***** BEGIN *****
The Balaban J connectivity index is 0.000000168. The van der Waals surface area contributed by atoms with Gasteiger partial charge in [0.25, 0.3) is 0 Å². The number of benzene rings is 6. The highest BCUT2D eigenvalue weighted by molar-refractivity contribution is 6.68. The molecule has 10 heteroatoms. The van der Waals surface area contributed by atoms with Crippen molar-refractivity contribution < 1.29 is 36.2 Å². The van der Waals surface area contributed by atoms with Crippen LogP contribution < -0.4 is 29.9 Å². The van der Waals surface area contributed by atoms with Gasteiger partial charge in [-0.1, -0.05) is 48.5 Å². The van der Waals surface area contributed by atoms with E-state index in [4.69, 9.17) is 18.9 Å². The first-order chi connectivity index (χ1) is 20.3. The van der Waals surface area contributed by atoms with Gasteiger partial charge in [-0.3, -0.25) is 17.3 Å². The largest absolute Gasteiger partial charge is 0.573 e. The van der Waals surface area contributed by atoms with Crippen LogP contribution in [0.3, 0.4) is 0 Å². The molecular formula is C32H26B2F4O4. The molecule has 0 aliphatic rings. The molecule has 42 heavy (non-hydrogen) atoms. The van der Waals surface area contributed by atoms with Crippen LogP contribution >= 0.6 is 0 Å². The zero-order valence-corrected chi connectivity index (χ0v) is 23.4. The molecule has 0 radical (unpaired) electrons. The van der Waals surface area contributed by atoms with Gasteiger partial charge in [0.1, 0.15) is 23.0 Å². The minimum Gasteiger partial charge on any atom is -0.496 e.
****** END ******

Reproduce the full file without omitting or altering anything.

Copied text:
The Balaban J connectivity index is 0.000000168. The van der Waals surface area contributed by atoms with Gasteiger partial charge in [0.25, 0.3) is 0 Å². The number of benzene rings is 6. The highest BCUT2D eigenvalue weighted by molar-refractivity contribution is 6.68. The molecule has 10 heteroatoms. The van der Waals surface area contributed by atoms with Crippen molar-refractivity contribution < 1.29 is 36.2 Å². The van der Waals surface area contributed by atoms with Crippen LogP contribution < -0.4 is 29.9 Å². The van der Waals surface area contributed by atoms with Gasteiger partial charge in [-0.1, -0.05) is 48.5 Å². The van der Waals surface area contributed by atoms with E-state index in [4.69, 9.17) is 18.9 Å². The first-order chi connectivity index (χ1) is 20.3. The van der Waals surface area contributed by atoms with Gasteiger partial charge in [-0.3, -0.25) is 17.3 Å². The largest absolute Gasteiger partial charge is 0.573 e. The van der Waals surface area contributed by atoms with Crippen LogP contribution in [0.3, 0.4) is 0 Å². The molecular formula is C32H26B2F4O4. The molecule has 0 aliphatic rings. The molecule has 42 heavy (non-hydrogen) atoms. The van der Waals surface area contributed by atoms with Crippen LogP contribution >= 0.6 is 0 Å². The zero-order valence-corrected chi connectivity index (χ0v) is 23.4. The molecule has 0 radical (unpaired) electrons. The van der Waals surface area contributed by atoms with Gasteiger partial charge in [0.1, 0.15) is 23.0 Å². The minimum Gasteiger partial charge on any atom is -0.496 e.